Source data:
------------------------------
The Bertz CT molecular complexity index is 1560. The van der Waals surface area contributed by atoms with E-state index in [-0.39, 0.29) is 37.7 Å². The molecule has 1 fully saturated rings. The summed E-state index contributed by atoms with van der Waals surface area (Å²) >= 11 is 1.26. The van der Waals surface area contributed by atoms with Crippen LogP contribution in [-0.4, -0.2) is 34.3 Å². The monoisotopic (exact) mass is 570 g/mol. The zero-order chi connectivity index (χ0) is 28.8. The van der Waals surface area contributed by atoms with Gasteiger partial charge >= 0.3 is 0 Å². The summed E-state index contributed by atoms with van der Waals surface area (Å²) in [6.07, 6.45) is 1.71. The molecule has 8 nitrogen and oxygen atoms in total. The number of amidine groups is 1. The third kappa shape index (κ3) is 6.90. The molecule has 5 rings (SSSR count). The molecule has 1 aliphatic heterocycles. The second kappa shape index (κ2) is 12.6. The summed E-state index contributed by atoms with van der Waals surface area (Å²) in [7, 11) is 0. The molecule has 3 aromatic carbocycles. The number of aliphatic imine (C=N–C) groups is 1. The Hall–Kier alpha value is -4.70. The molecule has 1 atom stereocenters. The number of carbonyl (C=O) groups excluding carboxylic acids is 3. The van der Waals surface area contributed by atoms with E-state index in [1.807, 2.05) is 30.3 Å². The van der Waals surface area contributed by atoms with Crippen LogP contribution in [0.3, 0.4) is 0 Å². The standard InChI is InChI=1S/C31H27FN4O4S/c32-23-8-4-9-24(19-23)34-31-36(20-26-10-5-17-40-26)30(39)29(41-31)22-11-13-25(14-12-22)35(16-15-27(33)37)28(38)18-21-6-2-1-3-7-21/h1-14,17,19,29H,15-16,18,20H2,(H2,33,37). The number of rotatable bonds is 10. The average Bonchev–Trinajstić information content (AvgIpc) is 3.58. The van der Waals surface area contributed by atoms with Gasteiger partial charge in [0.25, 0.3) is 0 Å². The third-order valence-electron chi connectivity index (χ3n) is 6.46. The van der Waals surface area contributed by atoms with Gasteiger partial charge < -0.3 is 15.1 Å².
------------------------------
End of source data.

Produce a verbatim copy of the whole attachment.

The Bertz CT molecular complexity index is 1560. The van der Waals surface area contributed by atoms with E-state index in [-0.39, 0.29) is 37.7 Å². The molecule has 1 fully saturated rings. The summed E-state index contributed by atoms with van der Waals surface area (Å²) >= 11 is 1.26. The van der Waals surface area contributed by atoms with Crippen LogP contribution in [-0.4, -0.2) is 34.3 Å². The monoisotopic (exact) mass is 570 g/mol. The zero-order chi connectivity index (χ0) is 28.8. The van der Waals surface area contributed by atoms with Gasteiger partial charge >= 0.3 is 0 Å². The summed E-state index contributed by atoms with van der Waals surface area (Å²) in [6.07, 6.45) is 1.71. The molecule has 8 nitrogen and oxygen atoms in total. The number of amidine groups is 1. The third kappa shape index (κ3) is 6.90. The molecule has 5 rings (SSSR count). The molecule has 1 aliphatic heterocycles. The second kappa shape index (κ2) is 12.6. The summed E-state index contributed by atoms with van der Waals surface area (Å²) in [7, 11) is 0. The molecule has 3 aromatic carbocycles. The number of aliphatic imine (C=N–C) groups is 1. The Hall–Kier alpha value is -4.70. The molecule has 1 atom stereocenters. The number of carbonyl (C=O) groups excluding carboxylic acids is 3. The van der Waals surface area contributed by atoms with E-state index in [1.807, 2.05) is 30.3 Å². The van der Waals surface area contributed by atoms with Crippen LogP contribution in [0.3, 0.4) is 0 Å². The standard InChI is InChI=1S/C31H27FN4O4S/c32-23-8-4-9-24(19-23)34-31-36(20-26-10-5-17-40-26)30(39)29(41-31)22-11-13-25(14-12-22)35(16-15-27(33)37)28(38)18-21-6-2-1-3-7-21/h1-14,17,19,29H,15-16,18,20H2,(H2,33,37). The number of rotatable bonds is 10. The average Bonchev–Trinajstić information content (AvgIpc) is 3.58. The van der Waals surface area contributed by atoms with Gasteiger partial charge in [0.25, 0.3) is 0 Å². The third-order valence-electron chi connectivity index (χ3n) is 6.46. The van der Waals surface area contributed by atoms with Gasteiger partial charge < -0.3 is 15.1 Å².